How 5G Could Transform the Travel Industry
“Imagine being in the airport, and your plane starts to board in five minutes. You realize you don’t have anything to watch during the flight, so you scramble to try and download your favorite movie before you need to go,” Conor Campbell, senior manager of corporate communications at Qualcomm Technologies, Inc., told The Points Guy. “Today, you’d be lucky if you can get that whole two-hour movie downloaded in time. But with 5G, our simulations show that you can download that same movie in just a minute or so.”
Qualcomm, a technology manufacturing company at the forefront of the 5G movement, recently vocalized its commitment to bringing 5G networks — and ultra-fast phones — to the US by April 2019. And faster download times for inflight entertainment are just one small way 5G could transform the travel industry.
What Is 5G?
Last year, the wireless industry announced the 5G standard (fifth-generation mobile network or wireless systems). The new standard promises to make the Internet faster; to expand the scope of virtual reality (VR) and augmented reality (AR) concepts; and to broaden our ability to connect on mobile devices.
This standard will not only allow humans to continue connecting over digital devices, but it will also allow our devices to connect and communicate with each other. (Freaky, right?)
Around a decade ago, 4G technologies were still a developer's dream. If you can remember life before smartphones, the idea of using your mobile phone to book a hotel room, call a cab or purchase plane tickets with a single screen tap seemed entirely unrealistic.
When the 4G standard was introduced, its impact on the way we traveled was monumental. We no longer had to print MapQuest directions for road trips because 4G allowed us to use our phones as our guide. Printed boarding passes (though still something of a novelty) became obsolete, because our phones became our ticket.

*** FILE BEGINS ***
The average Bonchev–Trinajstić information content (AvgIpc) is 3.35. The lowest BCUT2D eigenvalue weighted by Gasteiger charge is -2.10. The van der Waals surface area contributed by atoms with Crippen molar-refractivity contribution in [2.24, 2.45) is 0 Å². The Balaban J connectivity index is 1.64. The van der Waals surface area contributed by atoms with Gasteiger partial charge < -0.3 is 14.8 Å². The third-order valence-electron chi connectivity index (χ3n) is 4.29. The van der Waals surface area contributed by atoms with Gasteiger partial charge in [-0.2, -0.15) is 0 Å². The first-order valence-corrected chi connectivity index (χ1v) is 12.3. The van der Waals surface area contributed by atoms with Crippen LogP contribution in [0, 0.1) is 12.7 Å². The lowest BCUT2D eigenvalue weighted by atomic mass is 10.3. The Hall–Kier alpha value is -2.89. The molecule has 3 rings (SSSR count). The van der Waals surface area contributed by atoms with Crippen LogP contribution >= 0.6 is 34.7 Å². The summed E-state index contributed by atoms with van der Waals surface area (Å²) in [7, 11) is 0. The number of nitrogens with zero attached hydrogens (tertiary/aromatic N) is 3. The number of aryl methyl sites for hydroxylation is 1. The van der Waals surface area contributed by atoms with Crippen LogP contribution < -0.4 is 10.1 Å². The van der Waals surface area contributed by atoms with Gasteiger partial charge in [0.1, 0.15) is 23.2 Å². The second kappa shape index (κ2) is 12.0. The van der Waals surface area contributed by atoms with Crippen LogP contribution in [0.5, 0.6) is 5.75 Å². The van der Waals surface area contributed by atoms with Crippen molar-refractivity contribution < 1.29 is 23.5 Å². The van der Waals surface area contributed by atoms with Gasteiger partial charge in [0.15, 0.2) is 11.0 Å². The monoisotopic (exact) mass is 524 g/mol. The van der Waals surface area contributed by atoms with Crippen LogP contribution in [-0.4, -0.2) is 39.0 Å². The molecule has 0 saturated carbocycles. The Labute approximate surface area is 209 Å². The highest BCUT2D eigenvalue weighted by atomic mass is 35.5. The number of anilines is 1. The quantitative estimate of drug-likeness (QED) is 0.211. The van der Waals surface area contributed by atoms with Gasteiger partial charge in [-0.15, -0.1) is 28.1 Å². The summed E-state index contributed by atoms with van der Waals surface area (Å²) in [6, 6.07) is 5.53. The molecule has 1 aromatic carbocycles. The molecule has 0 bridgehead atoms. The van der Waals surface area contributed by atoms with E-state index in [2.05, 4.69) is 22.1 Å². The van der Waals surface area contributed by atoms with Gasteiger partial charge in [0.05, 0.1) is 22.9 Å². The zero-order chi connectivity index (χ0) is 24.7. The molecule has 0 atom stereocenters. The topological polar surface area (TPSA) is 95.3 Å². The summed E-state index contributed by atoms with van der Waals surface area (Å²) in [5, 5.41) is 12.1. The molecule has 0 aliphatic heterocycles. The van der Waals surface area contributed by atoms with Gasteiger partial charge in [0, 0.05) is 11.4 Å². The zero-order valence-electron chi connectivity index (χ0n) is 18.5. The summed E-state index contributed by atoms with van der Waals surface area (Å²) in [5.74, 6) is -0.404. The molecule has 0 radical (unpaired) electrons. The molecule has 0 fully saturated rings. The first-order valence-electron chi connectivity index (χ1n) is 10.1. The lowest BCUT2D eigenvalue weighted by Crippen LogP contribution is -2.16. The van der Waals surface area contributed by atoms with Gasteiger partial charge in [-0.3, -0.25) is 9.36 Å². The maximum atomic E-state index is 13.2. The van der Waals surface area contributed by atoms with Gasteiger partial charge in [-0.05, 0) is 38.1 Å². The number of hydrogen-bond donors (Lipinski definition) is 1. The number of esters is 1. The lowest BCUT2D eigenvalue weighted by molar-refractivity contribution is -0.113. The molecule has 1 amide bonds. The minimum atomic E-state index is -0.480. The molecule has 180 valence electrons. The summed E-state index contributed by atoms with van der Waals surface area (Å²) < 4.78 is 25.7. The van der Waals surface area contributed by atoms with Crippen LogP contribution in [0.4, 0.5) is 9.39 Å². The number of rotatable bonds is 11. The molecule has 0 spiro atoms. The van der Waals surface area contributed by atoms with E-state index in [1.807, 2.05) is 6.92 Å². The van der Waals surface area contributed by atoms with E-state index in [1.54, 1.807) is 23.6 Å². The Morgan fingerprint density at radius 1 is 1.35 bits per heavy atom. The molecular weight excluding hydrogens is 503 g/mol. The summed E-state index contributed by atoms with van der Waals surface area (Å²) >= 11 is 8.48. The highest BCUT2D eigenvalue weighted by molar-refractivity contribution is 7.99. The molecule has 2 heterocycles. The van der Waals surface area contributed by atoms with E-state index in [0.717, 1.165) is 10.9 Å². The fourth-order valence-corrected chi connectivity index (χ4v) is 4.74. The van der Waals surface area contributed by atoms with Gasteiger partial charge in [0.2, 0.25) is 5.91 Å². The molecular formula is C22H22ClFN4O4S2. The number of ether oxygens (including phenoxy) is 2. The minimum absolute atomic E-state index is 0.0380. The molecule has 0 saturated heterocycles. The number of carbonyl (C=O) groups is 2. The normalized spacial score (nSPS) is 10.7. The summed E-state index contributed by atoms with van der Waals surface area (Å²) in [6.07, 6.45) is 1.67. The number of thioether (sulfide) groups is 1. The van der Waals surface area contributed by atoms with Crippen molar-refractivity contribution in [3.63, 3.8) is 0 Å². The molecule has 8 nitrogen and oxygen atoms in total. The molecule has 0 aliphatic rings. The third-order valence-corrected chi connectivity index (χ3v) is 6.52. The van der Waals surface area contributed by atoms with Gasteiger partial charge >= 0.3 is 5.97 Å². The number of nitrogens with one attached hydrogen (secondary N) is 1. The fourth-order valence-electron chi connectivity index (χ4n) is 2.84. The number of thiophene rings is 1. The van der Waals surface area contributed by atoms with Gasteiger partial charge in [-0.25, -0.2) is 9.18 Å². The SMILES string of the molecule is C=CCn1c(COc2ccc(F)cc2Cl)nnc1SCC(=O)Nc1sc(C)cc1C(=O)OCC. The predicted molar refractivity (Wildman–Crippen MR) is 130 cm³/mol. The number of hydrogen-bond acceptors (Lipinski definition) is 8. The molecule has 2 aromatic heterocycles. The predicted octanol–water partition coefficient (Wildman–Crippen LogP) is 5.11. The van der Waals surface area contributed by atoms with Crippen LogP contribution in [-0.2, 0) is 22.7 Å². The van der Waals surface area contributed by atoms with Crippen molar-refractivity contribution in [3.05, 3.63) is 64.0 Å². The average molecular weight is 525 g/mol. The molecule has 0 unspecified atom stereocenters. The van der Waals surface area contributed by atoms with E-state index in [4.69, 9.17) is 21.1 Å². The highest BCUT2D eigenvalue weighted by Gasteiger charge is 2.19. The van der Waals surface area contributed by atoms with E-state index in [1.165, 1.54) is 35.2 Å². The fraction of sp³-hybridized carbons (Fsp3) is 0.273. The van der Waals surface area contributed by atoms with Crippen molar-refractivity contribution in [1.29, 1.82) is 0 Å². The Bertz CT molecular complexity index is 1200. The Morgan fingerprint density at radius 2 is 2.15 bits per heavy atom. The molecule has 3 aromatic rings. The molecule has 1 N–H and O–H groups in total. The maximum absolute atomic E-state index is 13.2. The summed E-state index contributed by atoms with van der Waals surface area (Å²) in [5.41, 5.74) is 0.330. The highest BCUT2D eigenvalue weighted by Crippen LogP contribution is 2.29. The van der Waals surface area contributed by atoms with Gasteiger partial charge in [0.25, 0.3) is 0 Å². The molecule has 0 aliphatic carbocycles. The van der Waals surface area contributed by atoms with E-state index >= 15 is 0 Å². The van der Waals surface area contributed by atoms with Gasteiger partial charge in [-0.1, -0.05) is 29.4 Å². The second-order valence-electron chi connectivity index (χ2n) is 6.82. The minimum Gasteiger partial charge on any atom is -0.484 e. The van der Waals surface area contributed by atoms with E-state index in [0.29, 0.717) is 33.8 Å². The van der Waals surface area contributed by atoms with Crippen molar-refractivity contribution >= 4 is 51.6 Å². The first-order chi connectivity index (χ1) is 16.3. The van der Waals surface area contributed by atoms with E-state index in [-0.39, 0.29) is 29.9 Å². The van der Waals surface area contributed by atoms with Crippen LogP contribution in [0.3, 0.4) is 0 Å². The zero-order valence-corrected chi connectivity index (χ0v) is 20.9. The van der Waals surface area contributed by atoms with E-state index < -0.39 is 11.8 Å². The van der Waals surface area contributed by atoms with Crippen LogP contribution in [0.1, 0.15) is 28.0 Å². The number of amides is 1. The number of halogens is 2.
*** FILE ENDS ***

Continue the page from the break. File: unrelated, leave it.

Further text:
In that same sense, 5G now has the potential to open the digital world to everyone and connect every digital device and network imaginable. This means we could, once again, be on the verge of a technological revolution in the travel industry.
How 5G Could Change Travel
With the ability to handle more data and connect more devices simultaneously, 5G is fundamental for the efficacy of self-driving cars and smarter transportation systems in cities. For example, 5G could help reduce road congestion by allowing stoplights to change based on traffic patterns.
This new standard could also be the missing link for smart, efficient and error-free self-driving cars. Driverless cars need 5G to be able to communicate fast enough to avoid collisions. With the 5G standard, a future where we no longer have to drive ourselves to our destinations seems within reach.
And because 5G has the potential to operate at 20 gigabytes per second — 100 times faster than the speed at which we currently connect — we can expect better live streaming, and more virtual and augmented reality experiences, especially in the mobile market.
The ability to experience VR and AR concepts on our smartphones could broaden the digital marketing world for brands and businesses, especially within the travel industry. Imagine previewing a hotel room without making a reservation, or being "immersed" in a destination before ever taking flight.
For example, the wildly successful 2016 augmented reality app, Pokémon Go, inspired users to get out and explore their city while playing a game on their smartphones. Once 5G becomes our standard, we could see a lot of new apps and devices that employ VR and AR to change the way we interact with a destination, or make decisions on how and where we travel.
Instantaneous translations will also become more practical with 5G. “5G will bring lower latency — like one or two milliseconds — to many features, so if you are trying to speak with a cab driver, your device can translate the conversation in almost real time,” Campbell said.
For those who spend a lot of time away from their family for business, the speed increase associated with 5G will also unlock smoother, more vivid video calls. That will certainly help with homesickness, and will allow families separated by oceans to feel a bit closer.
Another benefit of 5G travelers can't undervalue? The ability to share higher quality videos and photos on our phones with a speed that could feel immediate.
Mobile transformations take time, and while 5G won’t change the entire world overnight, its benefits will no doubt be felt as launch markets are decided. As Campbell pointed out, a 5G-enabled device is dependent on the network, so travelers abroad will continue to experience slower speeds when visiting a country still operating on a 4G or 3G network.
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